The Art of Knowledge Management

This page started out being a sub-page of this blog, as I was influenced by the connection I see between art and KM. I soon found out that you could not add posts to sub-pages, so… as the rest of my blog has grown and gained notoriety, I have placed these types of entries on the main page. For first timers, this page offers an interesting blend of art and knowledge management theory.

Knowledge Management is an art; communication is the tool that transforms information into shared meaning and understanding. Artists and their art offer wonderful analogies for KM, for “art” transcends language, thus bridging that which can sometimes divide. So, if you’re interested in sampling a mix of visual art, performing arts, literary art, art history and KM (or if you just want to see some really cool images, listen to great music and link to inspiring sites), take a sip around the world!

KM and Corporate Social Consciousness and another poet

I can almost hear the groans through my speakers. Not another poet?!? Yep, another one to help focus our minds on what might be the important stuff in life:

“There are things you do because they feel right and they may make no sense and they may make no money and it may be the real reason we are here: to love each other and to eat each other’s cooking and say it was good.”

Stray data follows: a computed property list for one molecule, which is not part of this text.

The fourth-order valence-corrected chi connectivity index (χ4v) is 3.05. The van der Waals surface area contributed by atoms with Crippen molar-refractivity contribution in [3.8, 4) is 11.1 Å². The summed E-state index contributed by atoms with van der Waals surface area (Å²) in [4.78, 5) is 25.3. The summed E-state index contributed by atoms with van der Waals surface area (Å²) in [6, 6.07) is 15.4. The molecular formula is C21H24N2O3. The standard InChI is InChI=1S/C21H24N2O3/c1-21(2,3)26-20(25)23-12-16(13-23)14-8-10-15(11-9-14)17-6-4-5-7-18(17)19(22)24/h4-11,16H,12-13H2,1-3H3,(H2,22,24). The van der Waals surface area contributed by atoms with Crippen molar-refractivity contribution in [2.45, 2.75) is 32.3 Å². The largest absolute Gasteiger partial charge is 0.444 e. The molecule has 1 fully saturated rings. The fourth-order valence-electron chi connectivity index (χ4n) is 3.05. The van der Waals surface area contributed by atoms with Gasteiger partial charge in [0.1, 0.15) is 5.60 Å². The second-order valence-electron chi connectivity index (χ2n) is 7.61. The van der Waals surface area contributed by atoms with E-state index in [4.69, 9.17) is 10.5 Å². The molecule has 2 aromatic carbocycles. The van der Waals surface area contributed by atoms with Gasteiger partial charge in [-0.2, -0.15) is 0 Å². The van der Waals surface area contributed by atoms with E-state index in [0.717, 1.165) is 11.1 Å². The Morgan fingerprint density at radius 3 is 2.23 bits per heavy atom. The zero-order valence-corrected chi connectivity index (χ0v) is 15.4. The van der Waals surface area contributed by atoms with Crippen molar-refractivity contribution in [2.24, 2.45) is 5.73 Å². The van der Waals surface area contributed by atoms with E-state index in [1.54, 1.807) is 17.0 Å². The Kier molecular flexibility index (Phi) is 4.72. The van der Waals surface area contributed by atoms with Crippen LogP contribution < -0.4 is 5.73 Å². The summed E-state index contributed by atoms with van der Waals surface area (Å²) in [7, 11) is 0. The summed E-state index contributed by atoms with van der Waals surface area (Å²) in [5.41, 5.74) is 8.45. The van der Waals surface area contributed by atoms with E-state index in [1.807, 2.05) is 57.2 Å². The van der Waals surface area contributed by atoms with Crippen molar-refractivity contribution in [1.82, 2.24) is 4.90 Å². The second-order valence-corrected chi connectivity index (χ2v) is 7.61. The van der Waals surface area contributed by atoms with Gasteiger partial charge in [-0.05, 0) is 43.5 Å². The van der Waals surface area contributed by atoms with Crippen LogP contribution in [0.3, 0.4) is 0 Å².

What does eating good food have to do with KM?I referenced this poem in another context today, and it transported me to the 2007 ICKM (International Conference on Knowledge Management) in Vienna this past August. Our “knowledge coffee” closing session begged conference attendees to form “for” and “against” collaborative groups to discuss a REALLY important question from a KM perspective… Corporate Social Responsibility: Economic Threat or Opportunity. We were asked to offer matrix measurements so as to evaluate the “success” or “failure” of socially responsible corporations. Trying to decide what was a success and failure was MOST challenging. Once group even offered measuring the amount of anti-depressants prescribed. Another wanted to weigh trash.Conference chair Franz Barachini sits on an international board that is currently debating this very topic. (If you’d like to wage your opinion on this topic, add it to the newly created ICKM wiki.)